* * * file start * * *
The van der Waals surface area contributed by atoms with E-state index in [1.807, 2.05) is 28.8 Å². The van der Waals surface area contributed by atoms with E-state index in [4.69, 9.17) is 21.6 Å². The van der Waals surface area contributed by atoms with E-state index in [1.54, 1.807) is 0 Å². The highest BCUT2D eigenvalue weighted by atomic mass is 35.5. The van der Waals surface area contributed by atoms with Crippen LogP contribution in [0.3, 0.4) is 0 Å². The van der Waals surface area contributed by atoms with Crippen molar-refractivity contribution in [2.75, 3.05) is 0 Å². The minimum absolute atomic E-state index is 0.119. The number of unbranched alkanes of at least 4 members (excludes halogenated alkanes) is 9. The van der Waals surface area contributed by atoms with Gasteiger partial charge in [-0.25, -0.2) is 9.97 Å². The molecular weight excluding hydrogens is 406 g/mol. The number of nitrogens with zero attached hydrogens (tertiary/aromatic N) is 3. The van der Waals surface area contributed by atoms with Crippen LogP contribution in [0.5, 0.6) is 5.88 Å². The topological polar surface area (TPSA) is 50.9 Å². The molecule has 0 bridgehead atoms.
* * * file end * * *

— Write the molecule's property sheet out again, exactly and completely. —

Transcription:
The van der Waals surface area contributed by atoms with E-state index in [1.807, 2.05) is 28.8 Å². The van der Waals surface area contributed by atoms with E-state index in [4.69, 9.17) is 21.6 Å². The van der Waals surface area contributed by atoms with E-state index in [1.54, 1.807) is 0 Å². The highest BCUT2D eigenvalue weighted by atomic mass is 35.5. The van der Waals surface area contributed by atoms with Crippen LogP contribution in [0.3, 0.4) is 0 Å². The van der Waals surface area contributed by atoms with Crippen molar-refractivity contribution in [2.75, 3.05) is 0 Å². The minimum absolute atomic E-state index is 0.119. The number of unbranched alkanes of at least 4 members (excludes halogenated alkanes) is 9. The van der Waals surface area contributed by atoms with Gasteiger partial charge in [-0.25, -0.2) is 9.97 Å². The molecular weight excluding hydrogens is 406 g/mol. The number of nitrogens with zero attached hydrogens (tertiary/aromatic N) is 3. The van der Waals surface area contributed by atoms with Crippen LogP contribution in [0.5, 0.6) is 5.88 Å². The topological polar surface area (TPSA) is 50.9 Å². The molecule has 0 bridgehead atoms.